The Loop

Ethical dilemma: What if you don't like a club's policies, but you really like its golf course?


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October 28, 2016

Earlier this month I felt passingly pleased with myself for turning down an invitation to play at a Donald Trump-owned golf course. The truth is I was over-scheduled and wouldn’t have had time to play anyway, but that didn’t stop me from noting, as an additional reason for not accepting the invitation, my qualms about the course owner.

Conveniently at that time, I seem to have forgotten that I was already registered to play in a two-day tournament at another Trump-owned course a few weeks later. That event, held at a different course each year, is one of my annual favorites. When it came around, I bailed on my political principles. I do vaguely recall being aware of the conflict, but it registered in my conscious mind to about the same degree that the hourly ringing of church bells near my office does. Only afterward, as I was struggling to write this article, did I begin to marvel at how dexterously I avoided confronting my hypocrisy.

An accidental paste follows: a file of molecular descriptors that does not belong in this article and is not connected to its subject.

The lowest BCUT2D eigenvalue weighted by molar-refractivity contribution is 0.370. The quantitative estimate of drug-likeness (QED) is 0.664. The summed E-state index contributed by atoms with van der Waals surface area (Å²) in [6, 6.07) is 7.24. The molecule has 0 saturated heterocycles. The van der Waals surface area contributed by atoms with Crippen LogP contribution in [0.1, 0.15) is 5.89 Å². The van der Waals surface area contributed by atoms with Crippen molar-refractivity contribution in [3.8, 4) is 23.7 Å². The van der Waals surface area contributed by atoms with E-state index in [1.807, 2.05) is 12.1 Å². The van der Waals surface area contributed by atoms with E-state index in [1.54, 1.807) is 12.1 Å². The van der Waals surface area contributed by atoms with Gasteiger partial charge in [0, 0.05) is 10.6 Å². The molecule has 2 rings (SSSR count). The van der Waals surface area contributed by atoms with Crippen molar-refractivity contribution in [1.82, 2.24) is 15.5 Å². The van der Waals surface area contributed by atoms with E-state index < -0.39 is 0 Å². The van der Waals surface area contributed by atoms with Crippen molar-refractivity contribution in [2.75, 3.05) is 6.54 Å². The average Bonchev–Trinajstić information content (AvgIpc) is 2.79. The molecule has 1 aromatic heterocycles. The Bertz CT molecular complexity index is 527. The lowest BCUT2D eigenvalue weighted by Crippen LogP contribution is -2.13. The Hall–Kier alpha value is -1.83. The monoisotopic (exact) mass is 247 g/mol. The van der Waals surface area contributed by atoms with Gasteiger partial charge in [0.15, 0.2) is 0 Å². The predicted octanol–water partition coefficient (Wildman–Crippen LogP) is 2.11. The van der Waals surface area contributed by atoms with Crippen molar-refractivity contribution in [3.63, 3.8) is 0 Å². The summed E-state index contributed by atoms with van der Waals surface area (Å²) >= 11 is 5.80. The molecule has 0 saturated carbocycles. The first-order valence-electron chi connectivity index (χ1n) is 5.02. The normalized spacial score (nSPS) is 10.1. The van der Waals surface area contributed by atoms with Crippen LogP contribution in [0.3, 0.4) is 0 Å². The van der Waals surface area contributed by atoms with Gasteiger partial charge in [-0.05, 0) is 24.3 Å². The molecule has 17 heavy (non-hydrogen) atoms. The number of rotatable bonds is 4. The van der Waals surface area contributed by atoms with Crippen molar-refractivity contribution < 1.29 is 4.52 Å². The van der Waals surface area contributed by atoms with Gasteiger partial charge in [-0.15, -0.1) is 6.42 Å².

Rest easy, dear reader, my purpose here is not to debate the political merits of our presidential candidates. There’s more than enough of that elsewhere. Rather it’s to think outloud a bit about when it’s appropriate and useful, in the context of golf, for people to take a political or ethical stand.

If I had declined an invitation to play Augusta National in the early 2000s, how much difference would that have made? Augusta is a hard invitation to turn down.

Most of the time, golf and politics have little to do with one another. In fact, that’s one of the game’s great virtues. Four to five hours tooling around on a beautiful course with friends, the mind pleasantly absorbed in a task with zero real-world relevance -- what better prescription could there be for escaping the stresses and concerns of our everyday lives?

But this year’s ugly presidential campaign has intruded on almost everyone’s emotional tranquility, and golf has not escaped. Just this week, for example, a group of U.S. Senators wrote a letter to the U.S. Golf Association demanding that next year’s U.S. Women’s Open be moved from Trump’s club in Bedminster, N.J.

“In declining future association with a brand that degrades women,” the letter said, “the USGA and LPGA have an opportunity to make clear to the world, and most especially young Americans, that our nation will not tolerate nor do business with any company that condones or excuses action that constitutes sexual assault.”


The PGA of America is also in the hot seat about staging its Senior PGA Championship next summer at Trump’s club outside Washington D.C. Last year, the USGA, the LPGA, the PGA of America and the PGA Tour found it necessary to issue a joint statement distancing themselves from Trump’s inflammatory early-campaign remarks about immigration. In June, the Tour opted not to renew its contract to hold the WGC-Cadillac Championship at Trump’s Doral Resort in Miami, where the Tour has been stopping since the 1960s.